The United States truly is a marvel, and each state has its own traditions, history and customs that make them stand out. Then again, there are some things that are downright strange. We continue our astonishing list of weird state facts:
Louisiana. Louisiana is home to the longest continuous bridge over a body of water in the world. The Second Lake Pontchartrain Causeway is nearly 24 miles long and connects the towns of Metairie (just outside New Orleans) and Mandeville. For eight of those miles, you can’t see land at all.
Maine. There is a “desert” in Maine – a 40-acre parcel of land in Freeport, Maine that is all sand and silt. The Desert of Maine is the result of ancient glacier residue and over-farming the land which caused the soil to erode. You can actually camp in the desert, which is surrounded by the more recognizable coniferous forests.
Maryland. Founded in 1727, the Maryland Gazette is the oldest continuously published newspaper still in existence in the U.S. In 1910, it merged with the newspaper The Capital and has been printed under that name ever since.
Massachusetts. In Massachusetts, burritos are not legally sandwiches. In 2006, Panera Bread took Qdoba Mexican Grill to court over a leasing dispute in Worcester, MA. Panera’s lease stated that there couldn’t be another sandwich shop in the strip mall. After hearing both sides (and testimony from food experts), the judge ruled that a sandwich is made of two pieces of bread as opposed to the one tortilla needed to make a burrito.
Michigan. Michigan is the only non-contiguous state in the lower 48. It is made up of two peninsulas, separated by the Straits of Mackinac. It also is the only state that borders four of the five Great Lakes, and has the longest shoreline in the U.S. outside of Alaska.
Minnesota. In Minneapolis, you can get around downtown without ever going outside, thanks to the Minneapolis Skyway System. The covered pedestrian walkways connect buildings over 80 blocks of shops, restaurants, and other businesses so you can stay warm during the cold winter months.
Mississippi. When you buy a pair of shoes, you can thank Mississippi for it. The first store to sell shoes in pairs was Phil Gilbert’s Shoe Parlor in Vicksburg, Mississippi, in 1884.
Missouri. St. Louis hosted the 1904 Summer Olympics. It also happens to be the weirdest Olympics ever held. Only 12 countries participated, and the games lasted over five months due to some confusion with the St. Louis State Fair. The oddest event was the marathon. One runner was chased out of the marathon by a pack of dogs, while the "winner" hitched a ride on a car for most of the race. It was also the first time that gold, silver, and bronze medals were awarded for 1st, 2nd and 3rd place.
Montana. Montana holds the record for the most dramatic temperature change to occur over a 24-hour period. In Loma, the temperature rose from -54˚F to 49˚F on January 15, 1972.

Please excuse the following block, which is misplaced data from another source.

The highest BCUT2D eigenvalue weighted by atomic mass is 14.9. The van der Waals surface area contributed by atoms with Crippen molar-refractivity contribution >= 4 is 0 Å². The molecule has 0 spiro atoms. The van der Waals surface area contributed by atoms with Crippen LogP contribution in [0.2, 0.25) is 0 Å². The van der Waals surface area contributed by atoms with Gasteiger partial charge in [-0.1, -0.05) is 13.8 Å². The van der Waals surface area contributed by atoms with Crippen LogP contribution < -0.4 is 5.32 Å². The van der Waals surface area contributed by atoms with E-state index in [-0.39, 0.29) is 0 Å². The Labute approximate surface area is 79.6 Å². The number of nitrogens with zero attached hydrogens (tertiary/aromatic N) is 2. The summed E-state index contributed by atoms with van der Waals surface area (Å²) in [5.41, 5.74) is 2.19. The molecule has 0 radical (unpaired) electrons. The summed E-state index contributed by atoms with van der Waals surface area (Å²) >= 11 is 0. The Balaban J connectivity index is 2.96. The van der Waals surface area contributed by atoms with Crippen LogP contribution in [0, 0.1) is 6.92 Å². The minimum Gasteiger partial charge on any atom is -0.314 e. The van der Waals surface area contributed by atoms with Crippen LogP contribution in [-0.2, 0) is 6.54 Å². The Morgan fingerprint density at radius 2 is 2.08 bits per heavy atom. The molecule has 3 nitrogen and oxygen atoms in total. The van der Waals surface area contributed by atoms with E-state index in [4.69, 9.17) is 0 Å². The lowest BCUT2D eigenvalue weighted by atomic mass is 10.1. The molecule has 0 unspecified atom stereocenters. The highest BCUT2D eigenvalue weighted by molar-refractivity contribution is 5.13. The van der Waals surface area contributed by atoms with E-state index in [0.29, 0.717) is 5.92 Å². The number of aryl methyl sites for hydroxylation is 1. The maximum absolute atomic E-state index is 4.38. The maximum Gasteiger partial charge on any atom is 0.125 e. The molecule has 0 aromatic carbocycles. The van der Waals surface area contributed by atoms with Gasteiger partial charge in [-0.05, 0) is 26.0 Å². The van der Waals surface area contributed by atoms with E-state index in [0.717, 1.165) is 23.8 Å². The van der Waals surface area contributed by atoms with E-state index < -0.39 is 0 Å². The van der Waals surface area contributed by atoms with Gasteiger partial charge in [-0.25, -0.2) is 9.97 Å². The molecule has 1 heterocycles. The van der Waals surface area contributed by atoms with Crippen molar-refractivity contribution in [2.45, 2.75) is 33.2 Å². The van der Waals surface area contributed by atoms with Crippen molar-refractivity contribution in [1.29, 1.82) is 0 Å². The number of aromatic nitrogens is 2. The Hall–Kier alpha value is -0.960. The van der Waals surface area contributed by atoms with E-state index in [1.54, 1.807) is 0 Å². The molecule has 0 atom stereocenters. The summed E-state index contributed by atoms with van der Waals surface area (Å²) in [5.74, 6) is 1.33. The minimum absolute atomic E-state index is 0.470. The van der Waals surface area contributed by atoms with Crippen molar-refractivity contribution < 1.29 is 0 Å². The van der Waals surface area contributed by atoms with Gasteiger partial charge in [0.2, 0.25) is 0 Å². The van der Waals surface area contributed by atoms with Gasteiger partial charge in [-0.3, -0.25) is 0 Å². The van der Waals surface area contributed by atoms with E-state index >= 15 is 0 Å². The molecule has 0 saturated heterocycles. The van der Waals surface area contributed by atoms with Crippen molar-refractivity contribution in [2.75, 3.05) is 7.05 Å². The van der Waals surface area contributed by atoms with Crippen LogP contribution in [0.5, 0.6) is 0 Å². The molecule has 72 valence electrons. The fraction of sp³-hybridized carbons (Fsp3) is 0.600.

Nebraska. This is for those who are still truly kids at heart: Kool-Aid was invented in Hastings, Nebraska, by Edwin Perkins in 1927, and the drink became the official state soft drink of Nebraska in 1998. There’s even an annual festival held there each August to honor the drink mix, called Kool-Aid Days.
Nevada. There is a self-proclaimed independent country located in the heart of Nevada. Founded in 1977 by Kevin Baugh, the Republic of Molossia is known as a micronation — complete with its own currency, a postal service, space program, and president. It’s population is 34 (30 people and 4 dogs), and you can visit it between April and October. While you don’t technically need a passport to enter, you might want to bring it to get stamped.
New Hampshire. For all those rebels who hate wearing seatbelts, you’ll be happy to know that New Hampshire is the only state that does not have a mandatory seat belt law. Even so, about 70% of adults still wear their seatbelts – though that is far below the national average of 90%.
New Jersey. New Jersey is the only place in the United States where it is illegal to pump your own gas. The Retail Gasoline Dispensing Safety Act and Regulations was established in 1949 to protect the public from fire hazards sometimes associated with pumping fuel and has not been taken off the books.
New Mexico. Santa Fe is the nation’s highest capital. At 7,199 feet above sea level, it’s higher than Denver. Santa Fe is also the oldest state capital, dating back to 1610 – ten years before the Pilgrims landed on Plymouth Rock.
New York. New York was the first state to require license plates on cars, starting in 1901. There was a catch, however. The plates were not issued by the state but were made by the owner and were required to have the owner's initials. Plates were made of leather, felt, or metal, and no two were alike. This was inefficient and by 1909 the state started issuing its own license plates.
North Carolina. Pepsi was invented in New Bern, NC in 1893 by a drugstore clerk named Caleb Bradham. He originally named it “Brad’s Drink.” He was a doctor in training at the time and believed his syrupy concoction aided digestion. He re-named it “Pepsi-Cola” in 1898 after the word “dyspepsia.”
North Dakota. The geographic center of North America is located in Rugby, North Dakota. It's marked by a rock obelisk, about 15 feet tall, flanked by poles flying the US and Canadian flags. They even changed the town seal to an outline of North America!
Stay tuned for our last installment of little-known state facts, which are sure to amaze!
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